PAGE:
January 29, 2019
Imperva has recorded the largest ever DDoS (Distributed Denial of Service) attack against one of their customers on April 30, peaking at 580 million packets per second (PPS), and lasting for about 15 seconds. While the attack was successfully dealt with thanks to the effectiveness of Imperva’s defensive systems, the fact that the DDoS actors went so far to deliver a powerful blow is something that marks the dawn of a new age, one that will involve massive attacks with PPS numbers that will cross the barrier of 500 which was previously considered the ceiling.
As Imperva points out, DDoS bandwidth is something that the media pays attention to, but in reality, it’s the PPS that matters for measuring the intensity of the attack and how difficult it is to block the malicious effort. DDoS attacks are aimed at overwhelming the capacity of the targeted network, rendering it incapable of handling any more requests, bringing its computing and bandwidth resources down to their knees and causing an outage. High numbers of PPS are challenging for the network infrastructure because they require high processing power due to the way the evaluation of the packet headers is being done.
Imperva claims to be handling DDoS attacks that go over 500 Gbps of bandwidth every week, and as long as the PPS number is relatively low, these attacks are easy to mitigate through the defensive mechanisms that are in place on their clients’ networks. However, the trend of generating higher PPS in the conducted DDoS attacks is getting more popular. While the generation of particularly high forwarding rates is harder for malicious actors as well, even older SYN flood tools seem to be adequate to deliver non-manageable attacks when used in combination.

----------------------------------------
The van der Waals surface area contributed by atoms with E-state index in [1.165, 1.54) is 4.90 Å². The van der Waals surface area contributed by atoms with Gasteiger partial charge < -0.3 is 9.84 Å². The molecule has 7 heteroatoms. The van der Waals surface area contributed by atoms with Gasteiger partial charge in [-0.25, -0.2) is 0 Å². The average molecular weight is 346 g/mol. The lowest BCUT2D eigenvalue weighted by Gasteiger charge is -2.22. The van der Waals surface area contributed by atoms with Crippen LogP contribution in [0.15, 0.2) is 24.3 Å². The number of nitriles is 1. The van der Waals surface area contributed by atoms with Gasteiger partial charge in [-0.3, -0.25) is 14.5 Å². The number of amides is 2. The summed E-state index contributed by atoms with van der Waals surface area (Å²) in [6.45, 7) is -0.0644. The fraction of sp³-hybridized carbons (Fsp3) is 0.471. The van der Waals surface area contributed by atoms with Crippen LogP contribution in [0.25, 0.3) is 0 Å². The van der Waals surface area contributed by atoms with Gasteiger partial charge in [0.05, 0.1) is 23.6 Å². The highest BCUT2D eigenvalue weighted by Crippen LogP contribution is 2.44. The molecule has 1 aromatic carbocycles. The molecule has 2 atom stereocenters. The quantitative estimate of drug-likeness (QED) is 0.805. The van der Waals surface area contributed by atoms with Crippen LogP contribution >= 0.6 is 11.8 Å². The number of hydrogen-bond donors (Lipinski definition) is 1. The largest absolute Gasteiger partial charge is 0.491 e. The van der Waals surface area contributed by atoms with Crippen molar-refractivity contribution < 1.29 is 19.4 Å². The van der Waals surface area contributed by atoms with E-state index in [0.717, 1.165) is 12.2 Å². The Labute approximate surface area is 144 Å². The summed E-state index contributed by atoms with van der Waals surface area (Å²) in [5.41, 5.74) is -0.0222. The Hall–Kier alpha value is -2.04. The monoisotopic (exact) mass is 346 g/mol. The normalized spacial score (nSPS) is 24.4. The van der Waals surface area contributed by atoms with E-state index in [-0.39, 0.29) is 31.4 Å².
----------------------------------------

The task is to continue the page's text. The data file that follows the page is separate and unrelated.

Imperva had seen this combined attack manifesting for the first time against one of their clients back in January, when a syn flood tool was augmented by a second “large-scale” syn flood tool, delivering a “testing blow”. Both tools tried to mimic legitimate operating systems and sent almost identical packets of 800-900 bytes of size. The January attempt was like a test run for this latest record-breaking DDoS attempt, but the chances of this record to stand the test of time are slim to none. We expect to see higher PPS numbers soon, testing the limits of defensive mechanisms, and pushing things to new territories.
Do you believe that defending against DDoS will soon become non-feasible, or are network defense vendor always find ways to offer efficient mitigation solutions? Let us know what you think in the comments down below and also on our socials, on Facebook and Twitter.